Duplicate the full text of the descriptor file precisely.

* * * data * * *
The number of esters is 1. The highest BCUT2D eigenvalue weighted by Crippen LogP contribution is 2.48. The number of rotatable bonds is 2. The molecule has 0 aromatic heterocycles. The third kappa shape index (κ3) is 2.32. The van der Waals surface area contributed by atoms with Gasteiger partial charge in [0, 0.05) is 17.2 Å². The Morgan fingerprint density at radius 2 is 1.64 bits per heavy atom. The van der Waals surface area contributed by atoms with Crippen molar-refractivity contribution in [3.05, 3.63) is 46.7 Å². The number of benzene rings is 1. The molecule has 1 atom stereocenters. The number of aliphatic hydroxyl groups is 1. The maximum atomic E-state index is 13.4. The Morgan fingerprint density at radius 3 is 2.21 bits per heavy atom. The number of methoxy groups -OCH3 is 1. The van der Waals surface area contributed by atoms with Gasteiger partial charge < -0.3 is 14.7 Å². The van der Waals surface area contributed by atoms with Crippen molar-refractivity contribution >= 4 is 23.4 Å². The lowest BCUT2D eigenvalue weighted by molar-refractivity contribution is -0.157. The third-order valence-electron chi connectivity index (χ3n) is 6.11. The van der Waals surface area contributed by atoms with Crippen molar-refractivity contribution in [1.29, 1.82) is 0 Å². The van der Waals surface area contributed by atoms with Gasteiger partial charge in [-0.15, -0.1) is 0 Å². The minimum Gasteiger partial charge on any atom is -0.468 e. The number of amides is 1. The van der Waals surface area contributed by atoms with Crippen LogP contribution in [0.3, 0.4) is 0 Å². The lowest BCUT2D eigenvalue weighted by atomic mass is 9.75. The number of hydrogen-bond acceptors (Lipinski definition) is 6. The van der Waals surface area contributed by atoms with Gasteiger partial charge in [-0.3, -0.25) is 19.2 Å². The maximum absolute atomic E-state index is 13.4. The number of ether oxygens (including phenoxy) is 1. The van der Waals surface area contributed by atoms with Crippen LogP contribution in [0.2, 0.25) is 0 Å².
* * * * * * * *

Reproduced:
The number of esters is 1. The highest BCUT2D eigenvalue weighted by Crippen LogP contribution is 2.48. The number of rotatable bonds is 2. The molecule has 0 aromatic heterocycles. The third kappa shape index (κ3) is 2.32. The van der Waals surface area contributed by atoms with Gasteiger partial charge in [0, 0.05) is 17.2 Å². The Morgan fingerprint density at radius 2 is 1.64 bits per heavy atom. The van der Waals surface area contributed by atoms with Crippen molar-refractivity contribution in [3.05, 3.63) is 46.7 Å². The number of benzene rings is 1. The molecule has 1 atom stereocenters. The number of aliphatic hydroxyl groups is 1. The maximum atomic E-state index is 13.4. The Morgan fingerprint density at radius 3 is 2.21 bits per heavy atom. The number of methoxy groups -OCH3 is 1. The van der Waals surface area contributed by atoms with Gasteiger partial charge < -0.3 is 14.7 Å². The van der Waals surface area contributed by atoms with Crippen molar-refractivity contribution >= 4 is 23.4 Å². The lowest BCUT2D eigenvalue weighted by molar-refractivity contribution is -0.157. The third-order valence-electron chi connectivity index (χ3n) is 6.11. The van der Waals surface area contributed by atoms with Crippen molar-refractivity contribution in [1.29, 1.82) is 0 Å². The van der Waals surface area contributed by atoms with Gasteiger partial charge in [-0.15, -0.1) is 0 Å². The minimum Gasteiger partial charge on any atom is -0.468 e. The number of amides is 1. The van der Waals surface area contributed by atoms with Crippen LogP contribution in [0.3, 0.4) is 0 Å². The lowest BCUT2D eigenvalue weighted by atomic mass is 9.75. The number of hydrogen-bond acceptors (Lipinski definition) is 6. The van der Waals surface area contributed by atoms with Gasteiger partial charge in [-0.3, -0.25) is 19.2 Å². The maximum absolute atomic E-state index is 13.4. The number of ether oxygens (including phenoxy) is 1. The van der Waals surface area contributed by atoms with Crippen LogP contribution in [0.2, 0.25) is 0 Å².